Isis Diamondz is an artist from Washington, DC who has been making music since the age of 9. Not wanting to be stuck in any one genre, she has been doing R&B and Hip Hop for most of her career. She has released 3 mixtapes: ‘Mood Ring’, ‘Sativa Saturdays’ and ‘BLK UNiKORN’, as well as having published her own book, titled “Cast Iron Skillet” and available on Amazon. Depending on the stage of your life, this recording will affect you differently. While I’m probably older than the target audience for this mixtape, I remember the extreme drama all relationships seemed to generate. A few years ago the ‘Mood Ring’ mixtape would have spoken to the deepest fiber of my being. Now, I’m just so glad I grew out of that period of my life, but I can grasp the amazing amount of talent and honesty it takes to write and perform such emotional music.
This is a slow-growing musical experience. Don’t expect bangers and upbeat dancefloor-fillers. Isis Diamondz’ sound is moody and melancholic. She gently reaches out to the audiences with images and details they can actually recognize. Her core elements are warm minimalist arrangements, hypnotizing melodies, and wry, deadpan vocal performances which she bends and twists in surprising ways.
She allows herself to be introspective while the music simmers and builds from track to track, loaded with unlikely hooks, and deep reflective lyrics. It’s cathartic, dramatic, and everything else you could want from an emotional album. However it’s never histrionic or euphoric.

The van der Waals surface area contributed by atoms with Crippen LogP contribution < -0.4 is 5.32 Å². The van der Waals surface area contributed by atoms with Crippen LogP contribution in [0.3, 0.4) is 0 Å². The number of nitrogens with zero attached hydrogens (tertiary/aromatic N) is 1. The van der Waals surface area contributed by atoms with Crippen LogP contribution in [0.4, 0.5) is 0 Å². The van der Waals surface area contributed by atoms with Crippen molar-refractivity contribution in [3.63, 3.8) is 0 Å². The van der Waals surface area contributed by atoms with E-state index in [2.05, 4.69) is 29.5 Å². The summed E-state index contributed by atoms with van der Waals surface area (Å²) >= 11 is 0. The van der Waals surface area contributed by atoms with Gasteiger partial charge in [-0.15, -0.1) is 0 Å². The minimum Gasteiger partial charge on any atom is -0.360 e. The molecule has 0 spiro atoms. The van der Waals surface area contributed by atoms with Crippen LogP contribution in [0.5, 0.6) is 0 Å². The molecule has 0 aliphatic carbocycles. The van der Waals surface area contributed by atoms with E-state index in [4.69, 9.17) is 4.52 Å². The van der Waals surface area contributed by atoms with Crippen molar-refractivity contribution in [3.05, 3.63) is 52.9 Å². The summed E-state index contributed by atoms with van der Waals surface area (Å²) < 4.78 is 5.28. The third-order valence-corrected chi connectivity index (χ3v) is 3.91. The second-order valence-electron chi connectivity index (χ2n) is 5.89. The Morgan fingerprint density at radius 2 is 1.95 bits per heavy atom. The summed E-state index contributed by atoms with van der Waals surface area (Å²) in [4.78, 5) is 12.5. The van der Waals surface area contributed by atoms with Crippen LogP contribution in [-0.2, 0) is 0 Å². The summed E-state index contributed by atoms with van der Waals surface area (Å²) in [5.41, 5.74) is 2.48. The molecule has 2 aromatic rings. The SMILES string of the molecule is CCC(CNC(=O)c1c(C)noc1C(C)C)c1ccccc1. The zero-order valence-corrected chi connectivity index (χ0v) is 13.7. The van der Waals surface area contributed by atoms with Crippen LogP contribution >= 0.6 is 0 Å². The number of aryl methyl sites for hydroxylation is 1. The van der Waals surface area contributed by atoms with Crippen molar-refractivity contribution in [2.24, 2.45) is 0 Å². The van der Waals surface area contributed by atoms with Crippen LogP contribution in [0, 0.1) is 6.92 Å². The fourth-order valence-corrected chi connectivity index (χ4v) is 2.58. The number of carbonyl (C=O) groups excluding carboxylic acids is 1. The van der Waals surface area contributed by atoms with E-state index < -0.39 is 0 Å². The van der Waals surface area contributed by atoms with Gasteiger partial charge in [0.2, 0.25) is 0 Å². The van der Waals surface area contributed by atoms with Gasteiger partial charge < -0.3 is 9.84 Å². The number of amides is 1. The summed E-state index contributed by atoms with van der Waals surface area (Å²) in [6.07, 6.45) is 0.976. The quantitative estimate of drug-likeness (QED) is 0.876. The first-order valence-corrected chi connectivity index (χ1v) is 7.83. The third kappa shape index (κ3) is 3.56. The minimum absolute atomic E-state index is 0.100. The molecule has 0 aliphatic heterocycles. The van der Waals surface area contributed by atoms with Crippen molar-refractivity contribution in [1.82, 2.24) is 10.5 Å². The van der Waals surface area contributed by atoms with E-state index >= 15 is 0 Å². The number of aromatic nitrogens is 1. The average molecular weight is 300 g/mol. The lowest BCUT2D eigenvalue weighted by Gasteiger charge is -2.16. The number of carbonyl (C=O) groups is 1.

‘Mood Ring’ is self-assured in its minimalism, supremely confident in its takedowns and obsessions, and carefully crafted and well-executed in its mood and atmosphere. Everything about Isis Diamondz’ seems littered with idiosyncrasies, from the peculiar interpolation of hip hop and R&B sensibilities into ambient soundscapes, to her endearingly off-kilter rhyming meter.
From the opening track, “Take a Number”, the mixtape seems to be scored with cool cynicism which makes you wonder how she possess the emotional currency to articulate it this effectively.
Moving ahead onto the hazy “Code (Unedited)”, and scratching beneath the surface of the mixtape’s exterior reveals a hell of a lot of heart, some fragility and, most importantly, real honesty, as she runs the gamut of millennial paranoia. The sound of the record continually speaks to Isis’ wandering frame of mind.
Elsewhere, songs like “Mood Ring” and “Numinous” make a point of capturing both the intricacies and the excruciating lows of relationships and finds Isis somewhere in between the two. Still, it’s her storytelling, along with her ethereal voice that offers the recording’s most rewarding twists.
By the time you reach “Falling Down Cover” (LilPeep – XXXtentacion Dedication), you would have noticed an inscrutable quality about Isis Diamondz that makes it feel like she’s speaking directly to you.
Her songs feel like a secret shared between friends, as she paints vivid pictures of interior dramas. The “Mood Ring” mixtape sounds hypnotic, modern, and essential, while Isis Diamondz treats music as an emotional utility, not just a sonic art form.